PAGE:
Tensions build up as mobilization fails to promote change in government policies. Frustration materializes and violence seems to be the only escape valve, as the frustration is exploited both by organized crime as well as anarchistic movements to undermine authority.

Inequality is yet another dilemma affecting a country that has consistently reduced poverty over the last 30 years. The poor will certainly expect support from the Pope of their plight. But can this be done at times when fiscal balances are at bay?

Finally, there is migration to the U.S. and from Central America.

These two waves of human beings who place their lives in jeopardy to reach the U.S. for a better life have been hijacked by organized crime that exploits them in multiple ways. Just to have the right to stride through “secure tracks,” most migrants have to pay the equivalent of four years of salary.

Women are consistently raped and forced into prostitution. Children are killed to sell their organs for transplants.

The Pope’s visit to the border with the U.S. will certainly be the perfect setting to reflect on the ways to bring this tragedy to an end. But all these dilemmas need to be treated with caution and long term vision so that they are resolved without imperiling the progress made by Mexico in terms of democracy and progress.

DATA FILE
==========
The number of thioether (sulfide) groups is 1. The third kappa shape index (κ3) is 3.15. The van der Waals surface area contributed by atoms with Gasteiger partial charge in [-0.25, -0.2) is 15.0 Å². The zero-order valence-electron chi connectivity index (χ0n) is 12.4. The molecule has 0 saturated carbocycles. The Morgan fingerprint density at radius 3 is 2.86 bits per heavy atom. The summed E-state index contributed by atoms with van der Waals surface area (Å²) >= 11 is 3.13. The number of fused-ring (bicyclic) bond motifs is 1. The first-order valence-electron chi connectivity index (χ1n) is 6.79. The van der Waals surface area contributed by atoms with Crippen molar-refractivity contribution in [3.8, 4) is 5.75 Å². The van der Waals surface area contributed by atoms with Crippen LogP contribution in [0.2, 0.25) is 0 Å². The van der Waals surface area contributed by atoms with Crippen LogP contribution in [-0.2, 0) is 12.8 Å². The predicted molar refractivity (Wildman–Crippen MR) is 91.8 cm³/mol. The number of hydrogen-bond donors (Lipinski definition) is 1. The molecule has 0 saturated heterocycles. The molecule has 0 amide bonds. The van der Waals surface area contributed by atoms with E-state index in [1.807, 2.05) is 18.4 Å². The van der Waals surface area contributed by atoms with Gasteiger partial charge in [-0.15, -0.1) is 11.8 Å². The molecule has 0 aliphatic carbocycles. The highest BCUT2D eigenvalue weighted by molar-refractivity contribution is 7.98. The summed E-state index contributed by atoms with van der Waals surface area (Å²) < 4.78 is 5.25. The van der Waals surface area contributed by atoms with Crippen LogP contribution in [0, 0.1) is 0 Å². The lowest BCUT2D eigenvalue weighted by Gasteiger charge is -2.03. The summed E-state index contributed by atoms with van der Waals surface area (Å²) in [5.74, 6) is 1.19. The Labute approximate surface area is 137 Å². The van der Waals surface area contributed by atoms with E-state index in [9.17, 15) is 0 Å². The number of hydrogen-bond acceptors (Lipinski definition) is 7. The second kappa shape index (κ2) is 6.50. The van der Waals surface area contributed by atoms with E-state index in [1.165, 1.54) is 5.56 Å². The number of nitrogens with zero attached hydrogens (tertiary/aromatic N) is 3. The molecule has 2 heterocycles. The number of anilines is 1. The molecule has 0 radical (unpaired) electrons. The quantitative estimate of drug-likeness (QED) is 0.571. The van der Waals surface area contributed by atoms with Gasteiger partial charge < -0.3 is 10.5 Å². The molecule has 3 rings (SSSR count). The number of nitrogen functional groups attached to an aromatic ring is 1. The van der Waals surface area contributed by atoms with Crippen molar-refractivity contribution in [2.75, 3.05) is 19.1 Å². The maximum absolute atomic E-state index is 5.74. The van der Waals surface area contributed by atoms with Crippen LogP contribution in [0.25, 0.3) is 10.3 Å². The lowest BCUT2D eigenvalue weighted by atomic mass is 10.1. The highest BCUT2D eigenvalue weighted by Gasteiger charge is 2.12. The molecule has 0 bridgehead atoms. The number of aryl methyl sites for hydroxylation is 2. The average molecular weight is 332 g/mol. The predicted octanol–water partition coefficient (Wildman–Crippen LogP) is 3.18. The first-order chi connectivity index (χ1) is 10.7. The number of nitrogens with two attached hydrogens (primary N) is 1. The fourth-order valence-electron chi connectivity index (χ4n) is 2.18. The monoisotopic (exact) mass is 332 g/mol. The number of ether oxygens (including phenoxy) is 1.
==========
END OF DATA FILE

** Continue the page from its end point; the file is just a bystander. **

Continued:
Mr. Trump should attend the service. He would perhaps understand how important it is for the U.S. to liberate Mexico from the migrant drama.

Beatrice Rangel is President & CEO of the AMLA Consulting Group, which provides growth and partnership opportunities in US and Hispanic markets. AMLA identifies the best potential partner for businesses which are eager to exploit the growing buying power of the US Hispanic market and for US Corporations seeking to find investment partners in Latin America. Previously, she was Chief of Staff for Venezuela President Carlos Andres Perez as well as Chief Strategist for the Cisneros Group of Companies.

For her work throughout Latin America, Rangel has been honored with the Order of Merit of May from Argentina, the Condor of the Andes Order from Bolivia, the Bernardo O'Higgins Order by Chile, the Order of Boyaca from Colombia, and the National Order of Jose Matías Delgado from El Salvador.

You can follow her on twitter @BEPA2009 or contact her directly at BRangel@amlaconsulting.com.